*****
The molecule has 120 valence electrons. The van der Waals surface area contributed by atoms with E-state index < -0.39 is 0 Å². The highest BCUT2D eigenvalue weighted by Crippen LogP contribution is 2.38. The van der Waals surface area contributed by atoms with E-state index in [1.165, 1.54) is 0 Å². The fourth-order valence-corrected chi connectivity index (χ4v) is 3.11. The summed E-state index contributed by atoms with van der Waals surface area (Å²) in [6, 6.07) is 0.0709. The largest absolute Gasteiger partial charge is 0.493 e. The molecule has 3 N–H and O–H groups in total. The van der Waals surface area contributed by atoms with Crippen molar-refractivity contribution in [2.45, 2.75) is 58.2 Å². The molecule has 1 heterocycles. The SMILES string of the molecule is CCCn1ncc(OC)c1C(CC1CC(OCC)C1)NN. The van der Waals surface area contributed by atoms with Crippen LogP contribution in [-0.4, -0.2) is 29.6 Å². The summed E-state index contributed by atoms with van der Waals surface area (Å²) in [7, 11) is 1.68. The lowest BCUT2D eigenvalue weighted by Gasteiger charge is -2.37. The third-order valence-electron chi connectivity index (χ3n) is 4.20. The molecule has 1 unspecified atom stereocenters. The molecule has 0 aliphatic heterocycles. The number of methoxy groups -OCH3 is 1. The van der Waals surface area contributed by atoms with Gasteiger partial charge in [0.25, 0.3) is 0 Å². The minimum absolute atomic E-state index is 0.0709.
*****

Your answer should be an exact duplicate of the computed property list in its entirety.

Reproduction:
The molecule has 120 valence electrons. The van der Waals surface area contributed by atoms with E-state index < -0.39 is 0 Å². The highest BCUT2D eigenvalue weighted by Crippen LogP contribution is 2.38. The van der Waals surface area contributed by atoms with E-state index in [1.165, 1.54) is 0 Å². The fourth-order valence-corrected chi connectivity index (χ4v) is 3.11. The summed E-state index contributed by atoms with van der Waals surface area (Å²) in [6, 6.07) is 0.0709. The largest absolute Gasteiger partial charge is 0.493 e. The molecule has 3 N–H and O–H groups in total. The van der Waals surface area contributed by atoms with Crippen molar-refractivity contribution in [2.45, 2.75) is 58.2 Å². The molecule has 1 heterocycles. The SMILES string of the molecule is CCCn1ncc(OC)c1C(CC1CC(OCC)C1)NN. The van der Waals surface area contributed by atoms with Crippen LogP contribution in [-0.4, -0.2) is 29.6 Å². The summed E-state index contributed by atoms with van der Waals surface area (Å²) in [7, 11) is 1.68. The lowest BCUT2D eigenvalue weighted by Gasteiger charge is -2.37. The third-order valence-electron chi connectivity index (χ3n) is 4.20. The molecule has 1 unspecified atom stereocenters. The molecule has 0 aliphatic heterocycles. The number of methoxy groups -OCH3 is 1. The van der Waals surface area contributed by atoms with Gasteiger partial charge in [0.25, 0.3) is 0 Å². The minimum absolute atomic E-state index is 0.0709.